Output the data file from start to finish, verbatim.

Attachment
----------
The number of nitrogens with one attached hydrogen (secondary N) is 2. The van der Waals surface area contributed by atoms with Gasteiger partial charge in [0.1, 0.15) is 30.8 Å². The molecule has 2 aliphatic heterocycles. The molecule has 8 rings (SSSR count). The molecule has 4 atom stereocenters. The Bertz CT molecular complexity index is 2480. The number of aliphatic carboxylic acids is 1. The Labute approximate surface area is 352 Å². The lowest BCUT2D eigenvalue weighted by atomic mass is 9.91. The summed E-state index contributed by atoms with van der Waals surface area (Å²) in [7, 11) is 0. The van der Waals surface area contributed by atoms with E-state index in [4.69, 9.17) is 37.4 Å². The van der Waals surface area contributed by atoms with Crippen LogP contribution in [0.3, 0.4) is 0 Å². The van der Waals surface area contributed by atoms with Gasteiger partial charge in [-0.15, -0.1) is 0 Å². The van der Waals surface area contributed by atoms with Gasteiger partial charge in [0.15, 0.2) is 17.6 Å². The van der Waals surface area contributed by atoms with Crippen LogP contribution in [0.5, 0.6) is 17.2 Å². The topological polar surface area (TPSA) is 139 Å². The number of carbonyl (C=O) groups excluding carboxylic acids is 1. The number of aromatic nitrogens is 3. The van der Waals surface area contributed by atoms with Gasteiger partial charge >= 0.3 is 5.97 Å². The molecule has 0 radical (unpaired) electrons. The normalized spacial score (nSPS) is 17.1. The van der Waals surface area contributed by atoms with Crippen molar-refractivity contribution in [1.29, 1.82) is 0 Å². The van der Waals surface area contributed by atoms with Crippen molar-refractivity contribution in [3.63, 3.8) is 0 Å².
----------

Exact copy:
The number of nitrogens with one attached hydrogen (secondary N) is 2. The van der Waals surface area contributed by atoms with Gasteiger partial charge in [0.1, 0.15) is 30.8 Å². The molecule has 2 aliphatic heterocycles. The molecule has 8 rings (SSSR count). The molecule has 4 atom stereocenters. The Bertz CT molecular complexity index is 2480. The number of aliphatic carboxylic acids is 1. The Labute approximate surface area is 352 Å². The lowest BCUT2D eigenvalue weighted by atomic mass is 9.91. The summed E-state index contributed by atoms with van der Waals surface area (Å²) in [7, 11) is 0. The van der Waals surface area contributed by atoms with E-state index in [4.69, 9.17) is 37.4 Å². The van der Waals surface area contributed by atoms with Crippen LogP contribution in [0.3, 0.4) is 0 Å². The van der Waals surface area contributed by atoms with Gasteiger partial charge in [-0.15, -0.1) is 0 Å². The van der Waals surface area contributed by atoms with Gasteiger partial charge in [0.15, 0.2) is 17.6 Å². The van der Waals surface area contributed by atoms with Crippen LogP contribution in [0.5, 0.6) is 17.2 Å². The topological polar surface area (TPSA) is 139 Å². The number of carbonyl (C=O) groups excluding carboxylic acids is 1. The number of aromatic nitrogens is 3. The van der Waals surface area contributed by atoms with Gasteiger partial charge >= 0.3 is 5.97 Å². The molecule has 0 radical (unpaired) electrons. The normalized spacial score (nSPS) is 17.1. The van der Waals surface area contributed by atoms with Crippen molar-refractivity contribution in [1.29, 1.82) is 0 Å². The van der Waals surface area contributed by atoms with Crippen molar-refractivity contribution in [3.63, 3.8) is 0 Å².